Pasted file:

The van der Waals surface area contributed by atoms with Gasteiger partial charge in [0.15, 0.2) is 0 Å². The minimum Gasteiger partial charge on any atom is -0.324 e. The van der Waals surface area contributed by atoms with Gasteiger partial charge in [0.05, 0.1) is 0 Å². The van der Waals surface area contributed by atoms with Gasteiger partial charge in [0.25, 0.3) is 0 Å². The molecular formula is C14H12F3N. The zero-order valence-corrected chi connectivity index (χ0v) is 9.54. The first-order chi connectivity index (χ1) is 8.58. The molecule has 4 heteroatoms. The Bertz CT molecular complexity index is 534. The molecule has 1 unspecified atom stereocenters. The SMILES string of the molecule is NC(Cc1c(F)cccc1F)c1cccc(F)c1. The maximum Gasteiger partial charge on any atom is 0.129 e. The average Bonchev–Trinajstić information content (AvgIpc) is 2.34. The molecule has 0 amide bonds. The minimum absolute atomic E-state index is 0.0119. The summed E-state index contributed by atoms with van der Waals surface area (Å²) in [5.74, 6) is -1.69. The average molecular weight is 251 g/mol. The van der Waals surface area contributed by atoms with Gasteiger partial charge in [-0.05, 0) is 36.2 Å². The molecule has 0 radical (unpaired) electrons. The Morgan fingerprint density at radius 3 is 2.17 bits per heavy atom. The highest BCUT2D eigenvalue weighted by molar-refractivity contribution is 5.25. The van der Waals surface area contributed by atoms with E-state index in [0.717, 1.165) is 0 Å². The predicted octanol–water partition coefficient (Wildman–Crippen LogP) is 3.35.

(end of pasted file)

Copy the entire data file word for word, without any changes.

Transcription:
The van der Waals surface area contributed by atoms with Gasteiger partial charge in [0.15, 0.2) is 0 Å². The minimum Gasteiger partial charge on any atom is -0.324 e. The van der Waals surface area contributed by atoms with Gasteiger partial charge in [0.05, 0.1) is 0 Å². The van der Waals surface area contributed by atoms with Gasteiger partial charge in [0.25, 0.3) is 0 Å². The molecular formula is C14H12F3N. The zero-order valence-corrected chi connectivity index (χ0v) is 9.54. The first-order chi connectivity index (χ1) is 8.58. The molecule has 4 heteroatoms. The Bertz CT molecular complexity index is 534. The molecule has 1 unspecified atom stereocenters. The SMILES string of the molecule is NC(Cc1c(F)cccc1F)c1cccc(F)c1. The maximum Gasteiger partial charge on any atom is 0.129 e. The average Bonchev–Trinajstić information content (AvgIpc) is 2.34. The molecule has 0 amide bonds. The minimum absolute atomic E-state index is 0.0119. The summed E-state index contributed by atoms with van der Waals surface area (Å²) in [5.74, 6) is -1.69. The average molecular weight is 251 g/mol. The van der Waals surface area contributed by atoms with Gasteiger partial charge in [-0.05, 0) is 36.2 Å². The molecule has 0 radical (unpaired) electrons. The Morgan fingerprint density at radius 3 is 2.17 bits per heavy atom. The highest BCUT2D eigenvalue weighted by molar-refractivity contribution is 5.25. The van der Waals surface area contributed by atoms with E-state index in [0.717, 1.165) is 0 Å². The predicted octanol–water partition coefficient (Wildman–Crippen LogP) is 3.35.